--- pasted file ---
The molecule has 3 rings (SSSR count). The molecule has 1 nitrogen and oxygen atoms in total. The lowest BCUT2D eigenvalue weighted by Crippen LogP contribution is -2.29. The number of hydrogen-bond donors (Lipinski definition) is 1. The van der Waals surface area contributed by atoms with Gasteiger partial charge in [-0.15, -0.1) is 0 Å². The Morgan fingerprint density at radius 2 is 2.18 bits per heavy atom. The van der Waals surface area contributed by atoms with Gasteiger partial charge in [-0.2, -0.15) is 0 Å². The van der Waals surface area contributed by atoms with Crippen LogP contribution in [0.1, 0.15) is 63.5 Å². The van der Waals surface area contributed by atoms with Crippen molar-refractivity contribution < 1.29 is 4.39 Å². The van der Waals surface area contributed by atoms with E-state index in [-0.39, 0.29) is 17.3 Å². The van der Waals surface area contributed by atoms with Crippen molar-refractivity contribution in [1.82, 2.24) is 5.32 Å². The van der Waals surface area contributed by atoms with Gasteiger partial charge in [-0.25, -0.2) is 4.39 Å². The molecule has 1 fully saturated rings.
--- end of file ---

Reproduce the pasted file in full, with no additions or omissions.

The molecule has 3 rings (SSSR count). The molecule has 1 nitrogen and oxygen atoms in total. The lowest BCUT2D eigenvalue weighted by Crippen LogP contribution is -2.29. The number of hydrogen-bond donors (Lipinski definition) is 1. The van der Waals surface area contributed by atoms with Gasteiger partial charge in [-0.15, -0.1) is 0 Å². The Morgan fingerprint density at radius 2 is 2.18 bits per heavy atom. The van der Waals surface area contributed by atoms with Gasteiger partial charge in [-0.2, -0.15) is 0 Å². The van der Waals surface area contributed by atoms with Crippen LogP contribution in [0.1, 0.15) is 63.5 Å². The van der Waals surface area contributed by atoms with Crippen molar-refractivity contribution < 1.29 is 4.39 Å². The van der Waals surface area contributed by atoms with E-state index in [-0.39, 0.29) is 17.3 Å². The van der Waals surface area contributed by atoms with Crippen molar-refractivity contribution in [1.82, 2.24) is 5.32 Å². The van der Waals surface area contributed by atoms with Gasteiger partial charge in [-0.25, -0.2) is 4.39 Å². The molecule has 1 fully saturated rings.